Monday Musings From The Writer’s Desk

 

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Wouldn’t it be wonderful if we could personally contact our ancestors, to confirm the facts before sending our stories off to print. I imagine this is a dilemma for most family historians.  Research can be tedious at times along with the expense. It would be so much easier to just give Grandma or Great Uncle Bill a call to provide the answers to our questions.

Today, I must apologize to my Grandfather for thinking he was a year younger than he really was.  Although, that may appeal to his sense of humour to know that I assumed him to be 108 instead of 109.  That is of course if he was still living which I am sad to say he is not.

It seems like yesterday when I celebrated my Grandparents’ joint 100th birthdays.  I was aboard a plane heading to Norfolk Island on my Grandfather’s birthday, 15th September 2007 and so celebrated it in December to coincide with  my Grandmother’s big day.

When I shared my centenary celebration plans with a friend, she said, “Isn’t that wonderful, that you still have your Grandparents at that great age.”

“Oh no,” I replied. “They both died 30 years ago.”

She looked shocked as I excitedly conveyed my plans to take a carload of balloons and flowers to the graveside where I intended to enjoy a cup of tea with Nanna and my husband was to drink a beer with Pop.  Although, things didn’t quite pan out as planned.

Filling the car with a dozen balloons and a huge bunch of flowers, we head off for the cemetery, minus the refreshments.  Darryl thought I was mad and enquired “You don’t really expect me to drink a beer at the cemetery with your Grandfather, do you?”  So, I relented on that detail.

For those who are familiar with the Belgian Gardens Cemetery in Townsville, they know that it is not the lush green garden of Eden that its name denotes.  For the most part, it is a dry and barren wasteland of sand marked by a mismatched chequerboard of concrete, interspersed with brown tufts of grass and weeds.  Like the landscape, many of the graves are weathered by time and long forgotten like the inhabitants themselves.

Finding the heavenly home of my Grandparents was fraught with difficulties as there are no signposted roads crossing the concrete conglomerate of eternal beds of rest. However, there was a grave nearby which stood apart from the rest.  Living relatives built a tin roof over their loved ones and enclosed the structure with chicken mesh.  Perhaps the inhabitants were prone to sleep walking?  Who can work out why people do the things they do.  Although shade at the Belgian Garden cemetery would be a much welcomed luxury.

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Once we found the chicken coup grave, a short wander took us to the doorstep of “Johnno” and “Phoeb’s” abode, where they were resting peacefully beneath the afternoon sun. I am sure that their neighbours looked on in amusement as I tried to tie my armful of balloons to the grave.  The wind picked up, brushing the thin skins of rubber against rough concrete and gravel, popping each and every one of them before we left.  Perhaps helium balloons would have been better.  I only hope that  my Grandparents appreciated the flowers and the thought behind my efforts.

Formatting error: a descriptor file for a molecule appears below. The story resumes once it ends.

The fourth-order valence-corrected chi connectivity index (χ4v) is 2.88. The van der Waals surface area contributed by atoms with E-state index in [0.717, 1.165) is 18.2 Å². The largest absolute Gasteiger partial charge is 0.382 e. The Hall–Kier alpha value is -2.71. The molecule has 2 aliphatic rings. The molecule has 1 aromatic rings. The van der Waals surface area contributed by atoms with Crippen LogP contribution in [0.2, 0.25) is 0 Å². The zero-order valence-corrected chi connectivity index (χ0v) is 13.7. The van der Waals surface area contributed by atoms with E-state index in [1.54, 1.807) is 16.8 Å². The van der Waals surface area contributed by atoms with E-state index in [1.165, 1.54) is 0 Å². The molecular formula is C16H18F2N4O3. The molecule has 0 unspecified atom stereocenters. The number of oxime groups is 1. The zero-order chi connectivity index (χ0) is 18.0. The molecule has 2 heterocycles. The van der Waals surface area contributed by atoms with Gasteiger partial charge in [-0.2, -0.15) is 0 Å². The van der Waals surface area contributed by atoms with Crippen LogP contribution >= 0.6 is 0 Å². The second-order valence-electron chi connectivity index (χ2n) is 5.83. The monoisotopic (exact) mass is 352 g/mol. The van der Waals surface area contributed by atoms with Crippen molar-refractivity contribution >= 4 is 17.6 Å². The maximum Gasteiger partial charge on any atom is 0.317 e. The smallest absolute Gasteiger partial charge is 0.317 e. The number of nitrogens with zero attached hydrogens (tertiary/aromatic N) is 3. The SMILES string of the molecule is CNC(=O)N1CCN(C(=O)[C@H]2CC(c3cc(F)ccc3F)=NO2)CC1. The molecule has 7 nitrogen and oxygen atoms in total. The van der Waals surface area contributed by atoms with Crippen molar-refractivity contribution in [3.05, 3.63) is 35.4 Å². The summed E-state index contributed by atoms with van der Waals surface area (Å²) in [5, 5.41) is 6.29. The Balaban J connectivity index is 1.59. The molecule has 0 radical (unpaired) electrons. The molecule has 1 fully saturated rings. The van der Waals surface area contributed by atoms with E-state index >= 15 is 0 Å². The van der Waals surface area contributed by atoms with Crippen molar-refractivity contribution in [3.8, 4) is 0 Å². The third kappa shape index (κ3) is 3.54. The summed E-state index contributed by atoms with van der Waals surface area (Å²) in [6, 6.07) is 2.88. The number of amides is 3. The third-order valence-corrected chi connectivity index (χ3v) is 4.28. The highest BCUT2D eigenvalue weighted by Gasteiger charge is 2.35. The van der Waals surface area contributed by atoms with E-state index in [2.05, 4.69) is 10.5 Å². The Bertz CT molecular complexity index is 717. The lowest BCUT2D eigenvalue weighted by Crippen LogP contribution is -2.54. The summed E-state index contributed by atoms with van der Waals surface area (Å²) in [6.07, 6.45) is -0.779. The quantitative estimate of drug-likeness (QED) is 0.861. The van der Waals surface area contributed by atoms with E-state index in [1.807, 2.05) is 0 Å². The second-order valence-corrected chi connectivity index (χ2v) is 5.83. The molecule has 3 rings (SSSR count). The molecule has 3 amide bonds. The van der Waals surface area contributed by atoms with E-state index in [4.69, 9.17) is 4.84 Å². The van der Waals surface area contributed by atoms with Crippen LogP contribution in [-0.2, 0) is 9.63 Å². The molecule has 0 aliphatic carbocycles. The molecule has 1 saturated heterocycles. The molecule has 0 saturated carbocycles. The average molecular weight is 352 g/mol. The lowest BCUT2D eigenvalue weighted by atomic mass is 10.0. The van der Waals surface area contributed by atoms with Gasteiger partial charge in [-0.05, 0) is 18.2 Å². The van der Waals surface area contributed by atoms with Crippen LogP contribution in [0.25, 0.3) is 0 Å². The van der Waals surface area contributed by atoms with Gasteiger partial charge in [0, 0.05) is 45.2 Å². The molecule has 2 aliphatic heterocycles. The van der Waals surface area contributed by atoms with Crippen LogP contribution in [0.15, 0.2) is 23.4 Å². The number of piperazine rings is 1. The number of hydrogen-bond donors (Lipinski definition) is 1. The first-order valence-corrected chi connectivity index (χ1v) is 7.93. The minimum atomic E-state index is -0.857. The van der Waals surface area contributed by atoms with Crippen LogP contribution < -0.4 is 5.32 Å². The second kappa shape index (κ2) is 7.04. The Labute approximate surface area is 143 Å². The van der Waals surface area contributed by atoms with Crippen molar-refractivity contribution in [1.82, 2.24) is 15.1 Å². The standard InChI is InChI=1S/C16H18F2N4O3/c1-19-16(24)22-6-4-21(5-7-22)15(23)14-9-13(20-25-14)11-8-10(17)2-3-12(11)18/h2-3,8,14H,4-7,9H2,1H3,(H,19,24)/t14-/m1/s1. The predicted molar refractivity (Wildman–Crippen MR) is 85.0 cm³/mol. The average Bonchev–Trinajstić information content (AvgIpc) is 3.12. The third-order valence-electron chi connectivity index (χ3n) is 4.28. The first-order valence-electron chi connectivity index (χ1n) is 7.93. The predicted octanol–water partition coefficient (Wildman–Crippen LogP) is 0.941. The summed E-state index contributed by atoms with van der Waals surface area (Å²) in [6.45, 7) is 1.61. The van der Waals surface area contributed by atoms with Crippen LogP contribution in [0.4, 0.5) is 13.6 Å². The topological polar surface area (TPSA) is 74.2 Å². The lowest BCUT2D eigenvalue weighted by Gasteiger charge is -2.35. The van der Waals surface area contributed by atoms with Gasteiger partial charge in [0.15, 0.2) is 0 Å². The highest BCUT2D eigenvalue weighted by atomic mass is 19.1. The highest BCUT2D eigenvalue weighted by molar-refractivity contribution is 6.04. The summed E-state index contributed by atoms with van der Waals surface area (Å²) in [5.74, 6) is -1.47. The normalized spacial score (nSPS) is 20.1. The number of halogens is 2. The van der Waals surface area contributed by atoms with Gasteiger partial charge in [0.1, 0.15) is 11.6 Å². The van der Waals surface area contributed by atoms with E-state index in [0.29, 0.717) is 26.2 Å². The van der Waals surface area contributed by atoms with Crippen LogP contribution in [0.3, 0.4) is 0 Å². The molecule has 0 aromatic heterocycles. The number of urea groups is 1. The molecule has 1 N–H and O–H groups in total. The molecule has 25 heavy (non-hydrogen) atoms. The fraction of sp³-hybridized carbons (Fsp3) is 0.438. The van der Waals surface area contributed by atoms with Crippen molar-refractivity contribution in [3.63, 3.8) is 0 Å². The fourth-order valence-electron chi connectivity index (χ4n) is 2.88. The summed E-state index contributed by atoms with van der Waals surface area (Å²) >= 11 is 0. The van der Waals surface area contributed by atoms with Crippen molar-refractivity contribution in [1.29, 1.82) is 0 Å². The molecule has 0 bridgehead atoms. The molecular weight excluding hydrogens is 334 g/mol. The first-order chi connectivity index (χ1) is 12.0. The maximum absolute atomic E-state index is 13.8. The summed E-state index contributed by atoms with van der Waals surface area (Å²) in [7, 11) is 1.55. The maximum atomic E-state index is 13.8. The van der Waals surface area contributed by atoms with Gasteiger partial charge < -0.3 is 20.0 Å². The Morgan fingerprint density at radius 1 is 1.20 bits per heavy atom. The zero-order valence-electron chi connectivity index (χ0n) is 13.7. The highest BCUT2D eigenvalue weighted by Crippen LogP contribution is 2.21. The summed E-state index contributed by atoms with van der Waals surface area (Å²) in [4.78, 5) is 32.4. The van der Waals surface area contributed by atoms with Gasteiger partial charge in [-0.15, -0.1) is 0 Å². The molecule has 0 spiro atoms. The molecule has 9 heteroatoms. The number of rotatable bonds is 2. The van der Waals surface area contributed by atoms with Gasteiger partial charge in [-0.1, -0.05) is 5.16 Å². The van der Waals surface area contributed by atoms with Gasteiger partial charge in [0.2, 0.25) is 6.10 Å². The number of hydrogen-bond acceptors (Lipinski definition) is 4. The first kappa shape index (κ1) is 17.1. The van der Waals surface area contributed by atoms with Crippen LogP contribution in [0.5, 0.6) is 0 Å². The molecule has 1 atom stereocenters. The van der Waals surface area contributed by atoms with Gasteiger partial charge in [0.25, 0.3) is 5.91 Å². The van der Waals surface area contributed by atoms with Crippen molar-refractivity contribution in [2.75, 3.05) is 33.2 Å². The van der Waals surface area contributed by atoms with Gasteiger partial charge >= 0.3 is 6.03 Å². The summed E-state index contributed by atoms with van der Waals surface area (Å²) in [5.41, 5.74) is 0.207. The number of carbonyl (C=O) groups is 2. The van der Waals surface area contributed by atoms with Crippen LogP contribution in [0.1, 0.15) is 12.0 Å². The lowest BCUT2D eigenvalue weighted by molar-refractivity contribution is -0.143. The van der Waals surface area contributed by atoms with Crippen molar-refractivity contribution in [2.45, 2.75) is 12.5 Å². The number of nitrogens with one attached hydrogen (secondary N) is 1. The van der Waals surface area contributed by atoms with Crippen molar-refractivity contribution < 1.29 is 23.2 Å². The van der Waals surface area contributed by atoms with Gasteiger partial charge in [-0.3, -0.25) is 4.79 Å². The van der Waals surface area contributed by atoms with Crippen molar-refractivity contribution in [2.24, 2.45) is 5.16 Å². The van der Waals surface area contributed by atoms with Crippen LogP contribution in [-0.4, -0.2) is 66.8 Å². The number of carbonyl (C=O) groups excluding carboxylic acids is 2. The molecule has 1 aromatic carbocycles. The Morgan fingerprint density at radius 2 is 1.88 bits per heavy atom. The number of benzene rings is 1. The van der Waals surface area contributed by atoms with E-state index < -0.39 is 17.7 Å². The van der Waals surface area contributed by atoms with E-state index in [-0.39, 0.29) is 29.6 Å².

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Whilst Darryl thought I was mad in wanting to celebrate with beer and tea at the graveside, I felt reassured when I glanced across the neighbourhood and noticed a man leaning against a towering gravestone, seemingly having a conversation with his loved one.  I brought him to Darryl’s attention and said, “See, I wasn’t mad after all! He’s talking to the dead!” Upon a closer inspection, however, we realized he was talking on a mobile phone.  Perhaps he was really speaking on a hotline to heaven.

Now a hotline to heaven would be my ideal device.  There are so many people I could contact, who could answer my never-ending stream of questions and it wouldn’t cost me $20 each time I enquire about someone’s date of birth.  If that was possible, I could have confirmed my Grandfather’s birth date with him personally and not made the assumption that he came into the world in 1908 instead of 1907.  On second thoughts, if I could simply phone the dead, I would never be off the phone.

Post Note:  In order to do some research and plotting for the next segment of William Lyons’ story, I will be taking a month’s break.  However, my Monday Musings will continue in the interim.  I would like to take this opportunity to thank all my followers to date.  It is you who keeps my fingers tapping…..

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One thought on “Monday Musings From The Writer’s Desk

  1. Kim, I hope your research goes really well and turns up something unexpected. I enjoyed this post, made me chuckle!
    Best wishes Sylvia

    Like

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